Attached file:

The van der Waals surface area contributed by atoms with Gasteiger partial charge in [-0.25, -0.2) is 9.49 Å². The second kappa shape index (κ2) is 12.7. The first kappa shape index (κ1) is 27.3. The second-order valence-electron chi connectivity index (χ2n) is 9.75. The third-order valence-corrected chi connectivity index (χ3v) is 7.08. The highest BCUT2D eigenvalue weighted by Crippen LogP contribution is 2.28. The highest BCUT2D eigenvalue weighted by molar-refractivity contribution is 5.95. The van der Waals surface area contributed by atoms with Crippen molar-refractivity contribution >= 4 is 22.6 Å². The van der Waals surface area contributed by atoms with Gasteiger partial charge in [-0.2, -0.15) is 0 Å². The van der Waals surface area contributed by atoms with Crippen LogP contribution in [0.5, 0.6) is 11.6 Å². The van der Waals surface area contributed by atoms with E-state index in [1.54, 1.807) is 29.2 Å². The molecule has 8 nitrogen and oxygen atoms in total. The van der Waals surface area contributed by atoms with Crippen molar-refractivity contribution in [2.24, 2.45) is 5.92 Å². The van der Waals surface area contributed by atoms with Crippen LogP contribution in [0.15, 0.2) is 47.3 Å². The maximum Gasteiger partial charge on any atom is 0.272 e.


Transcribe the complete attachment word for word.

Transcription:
The van der Waals surface area contributed by atoms with Gasteiger partial charge in [-0.25, -0.2) is 9.49 Å². The second kappa shape index (κ2) is 12.7. The first kappa shape index (κ1) is 27.3. The second-order valence-electron chi connectivity index (χ2n) is 9.75. The third-order valence-corrected chi connectivity index (χ3v) is 7.08. The highest BCUT2D eigenvalue weighted by Crippen LogP contribution is 2.28. The highest BCUT2D eigenvalue weighted by molar-refractivity contribution is 5.95. The van der Waals surface area contributed by atoms with Crippen molar-refractivity contribution >= 4 is 22.6 Å². The van der Waals surface area contributed by atoms with Gasteiger partial charge in [-0.2, -0.15) is 0 Å². The van der Waals surface area contributed by atoms with Crippen LogP contribution in [0.5, 0.6) is 11.6 Å². The van der Waals surface area contributed by atoms with E-state index in [1.54, 1.807) is 29.2 Å². The molecule has 8 nitrogen and oxygen atoms in total. The van der Waals surface area contributed by atoms with Crippen molar-refractivity contribution in [2.24, 2.45) is 5.92 Å². The van der Waals surface area contributed by atoms with Crippen LogP contribution in [0.15, 0.2) is 47.3 Å². The maximum Gasteiger partial charge on any atom is 0.272 e.